I decided to try my luck on the south rockwall at the Richmond River mouth at South Ballina. As the road out to the wall is still closed it is a fair walk. I arrived at about 5.30 am, parked at the gate, got my gear together and started walking. I reached the rockwall just as the sun was coming over the horizon at about 6.00 am. High tide would be at about 7.30 am and we were two days away from the new moon.
A team of keen Korean fishermen had passed me on my way out to the wall. They had been smart enough to use mini foldable electric bikes for the journey out. My tackle budget won’t stretch to one of those anytime soon. They were fishing at the end of the rock wall so I decided to start on the ocean side of the wall, fairly close to the beach. The water runs out of the river mouth and forms a big eddy that circles round and carves a good gutter in the corner of the beach.
Even though the sun was now well and truly up, I still hoped there might be a monster mulloway cruising the beach gutter. I loaded the heavier of my rock spinning outfits (DAIWA Saltist X) with a 1/4 ounce, size 1/0 hook jighead and a GULP 5′ Paddleshad in the pink colour. I was using 30lb braid and 30lb fluorocarbon leader. I cast out about 10 metres from the wall, let the plastic waft down in the swell and slowly started to retrieve it along the bottom. I felt a few gentle hits and pulled up the soft plastic to see something had tried to pull it off the jighead – this is usually what the bream do. I cast a few more times with no result. At about 6.20 am I cast out and let the soft plastic sit for 20 seconds before starting my retrieve. This did the trick and as I lifted the rod tip I set the hook on a fish. It was a small school jewfish about 50 cm long.
That was the start of a great mornings fishing. Over the next few hours high tide came and went but I kept catching small jewfish. The biggest was about 60 cm long and the smallest was just over 40 cm. I lost count but I caught somewhere between 10 and 15 fish. They were all too small to keep and so I released them all. Mixed in among them I caught a few solid bream and a couple of small tailor that destroyed my soft plastics. The profile, size and colour of the soft plastics did not seem to be much of a factor. I was using GULPS all day but I swapped between the Crazylegs Jerkshad, the Paddleshad, the Turtlebackworm and the straightforward Minnow – and they all caught fish. At one point I swapped to a Croaker hard bodied lure to see if this might attract a bigger one but this did not work.
A few days earlier one of the Koreans had successfully landed a 130 cm mulloway off the ocean side of the end of the wall and there were several piles of big scales that suggested a few other anglers had been successful. The big ones were certainly out there. The jewfish specialists seem to be convinced that soft plastics will get you fish up to about a metre long but for the monsters you need a big hard bodied mullet imitation or a live mullet. One day I may have the patience to put this theory to the test!
On March 2nd I decided not to fish but I still woke early, caught sunrise and had a look at the swell at Iluka Bluff. Fortunately the mid-morning high tide and the 1.5m swell meant fishing would be too hard in this spot anyway.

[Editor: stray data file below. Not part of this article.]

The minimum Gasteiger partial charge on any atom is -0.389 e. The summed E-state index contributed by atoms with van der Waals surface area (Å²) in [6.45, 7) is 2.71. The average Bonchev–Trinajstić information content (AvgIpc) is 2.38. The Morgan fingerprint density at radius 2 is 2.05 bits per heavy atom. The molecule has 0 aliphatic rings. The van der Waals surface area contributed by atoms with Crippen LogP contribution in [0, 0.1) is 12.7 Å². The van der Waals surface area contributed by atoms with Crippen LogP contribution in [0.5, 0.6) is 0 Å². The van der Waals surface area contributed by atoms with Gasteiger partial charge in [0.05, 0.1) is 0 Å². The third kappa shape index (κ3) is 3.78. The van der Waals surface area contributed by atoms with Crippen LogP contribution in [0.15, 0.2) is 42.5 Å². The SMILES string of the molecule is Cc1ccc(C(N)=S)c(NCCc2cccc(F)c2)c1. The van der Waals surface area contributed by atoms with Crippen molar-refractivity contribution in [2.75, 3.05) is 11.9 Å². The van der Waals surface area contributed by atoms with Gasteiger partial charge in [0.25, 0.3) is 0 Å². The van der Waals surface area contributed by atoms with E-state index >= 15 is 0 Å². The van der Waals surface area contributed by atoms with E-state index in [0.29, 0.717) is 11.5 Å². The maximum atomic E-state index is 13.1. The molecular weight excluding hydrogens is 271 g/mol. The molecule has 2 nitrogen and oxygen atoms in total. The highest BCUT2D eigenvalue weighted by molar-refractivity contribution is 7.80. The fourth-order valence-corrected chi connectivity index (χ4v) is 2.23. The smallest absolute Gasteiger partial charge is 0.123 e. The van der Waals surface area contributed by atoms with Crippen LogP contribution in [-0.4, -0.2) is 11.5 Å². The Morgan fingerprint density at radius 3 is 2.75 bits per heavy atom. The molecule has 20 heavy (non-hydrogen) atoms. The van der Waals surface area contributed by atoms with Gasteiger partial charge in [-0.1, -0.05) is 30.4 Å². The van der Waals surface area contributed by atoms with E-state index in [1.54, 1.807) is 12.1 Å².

I retired to my cabin and ran through my tackle. It is amazing how you always find something missing and convince yourself that if only you had it, your fishing results would vastly improve. I am currently having an internal struggle over soft plastic jerkshads vs shad/paddletails. I have always been a fan of the minnow and jerkshad soft plastic lure profiles but, with the arrival of a really good shad tail in the GULP range – the Paddleshads -, I am having to think harder about what will work best.
I would just like to clarify that apart from a 3″ Minnow Grub sample packet, given to me by Adam ‘Mad Dog’ Royter at a Jones Tackle Brisbane soft plastics information evening in about 2007 – I have received no inducement / money/ free stuff to carry on using or writing about GULP soft plastics. I use them because they have consistently worked for me and I believe their fairly soft texture and the scent/ gunk that they are infused with gives them an edge over other soft plastics. But the other key element is confidence. If you are confident that a particular type of lure or soft plastic will catch fish (usually based on your own past experience) then you persist with it far longer than you would when you are trying out something new. This usually means you catch more fish with it.
But back to the Paddlshad vs Jerkshad comparison. I am currently persuaded that Jerkshads and Minnows work better on the tailor, bream and dart but Paddleshads are more attractive to the mulloway and flathead. But I also believe that a scented Jerkshad/ Minnow will outfish a unscented Paddleshad and vice versa.
Just for the record, if the private equity billionaires at Sycamore Partners in New York, who recently bought Pure Fishing and all its brands for USD 1.3 billion are reading: If you want to send me some complimentary GULPs, I will not send them back.
I woke up early on 3rd March and drove into Iluka, but I could hear the swell was up as soon as I started driving out to the Iluka wall – where I had planned to fish. The wind had built up from the south east overnight and brought a 1.6 to 1.8 m swell with it. It was also starting to rain and so I gave up before I had started.